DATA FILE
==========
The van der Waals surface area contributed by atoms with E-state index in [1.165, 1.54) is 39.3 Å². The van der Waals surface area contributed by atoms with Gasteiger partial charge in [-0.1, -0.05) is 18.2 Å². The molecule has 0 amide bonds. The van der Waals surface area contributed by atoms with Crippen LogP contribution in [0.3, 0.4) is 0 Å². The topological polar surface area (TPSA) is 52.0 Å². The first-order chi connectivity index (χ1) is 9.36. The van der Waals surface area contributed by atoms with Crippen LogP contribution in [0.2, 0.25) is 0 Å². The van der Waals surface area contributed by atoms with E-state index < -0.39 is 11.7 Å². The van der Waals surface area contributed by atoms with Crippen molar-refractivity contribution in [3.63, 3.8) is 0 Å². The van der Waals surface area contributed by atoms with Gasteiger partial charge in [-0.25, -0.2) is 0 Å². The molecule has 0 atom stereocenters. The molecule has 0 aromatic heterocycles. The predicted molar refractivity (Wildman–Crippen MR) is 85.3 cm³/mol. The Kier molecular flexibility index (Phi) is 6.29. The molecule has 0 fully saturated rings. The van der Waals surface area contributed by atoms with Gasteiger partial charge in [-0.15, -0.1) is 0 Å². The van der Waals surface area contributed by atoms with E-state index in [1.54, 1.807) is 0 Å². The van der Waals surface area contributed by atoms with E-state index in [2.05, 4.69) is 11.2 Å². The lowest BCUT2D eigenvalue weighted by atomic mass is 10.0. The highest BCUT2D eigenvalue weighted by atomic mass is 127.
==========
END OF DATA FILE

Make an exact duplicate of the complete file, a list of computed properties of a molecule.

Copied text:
The van der Waals surface area contributed by atoms with E-state index in [1.165, 1.54) is 39.3 Å². The van der Waals surface area contributed by atoms with Gasteiger partial charge in [-0.1, -0.05) is 18.2 Å². The molecule has 0 amide bonds. The van der Waals surface area contributed by atoms with Crippen LogP contribution in [0.3, 0.4) is 0 Å². The topological polar surface area (TPSA) is 52.0 Å². The first-order chi connectivity index (χ1) is 9.36. The van der Waals surface area contributed by atoms with Crippen LogP contribution in [0.2, 0.25) is 0 Å². The van der Waals surface area contributed by atoms with E-state index < -0.39 is 11.7 Å². The van der Waals surface area contributed by atoms with Crippen molar-refractivity contribution in [3.63, 3.8) is 0 Å². The van der Waals surface area contributed by atoms with Gasteiger partial charge in [-0.25, -0.2) is 0 Å². The molecule has 0 atom stereocenters. The molecule has 0 aromatic heterocycles. The predicted molar refractivity (Wildman–Crippen MR) is 85.3 cm³/mol. The Kier molecular flexibility index (Phi) is 6.29. The molecule has 0 fully saturated rings. The van der Waals surface area contributed by atoms with Gasteiger partial charge in [-0.15, -0.1) is 0 Å². The van der Waals surface area contributed by atoms with E-state index in [1.54, 1.807) is 0 Å². The van der Waals surface area contributed by atoms with E-state index in [2.05, 4.69) is 11.2 Å². The lowest BCUT2D eigenvalue weighted by atomic mass is 10.0. The highest BCUT2D eigenvalue weighted by atomic mass is 127.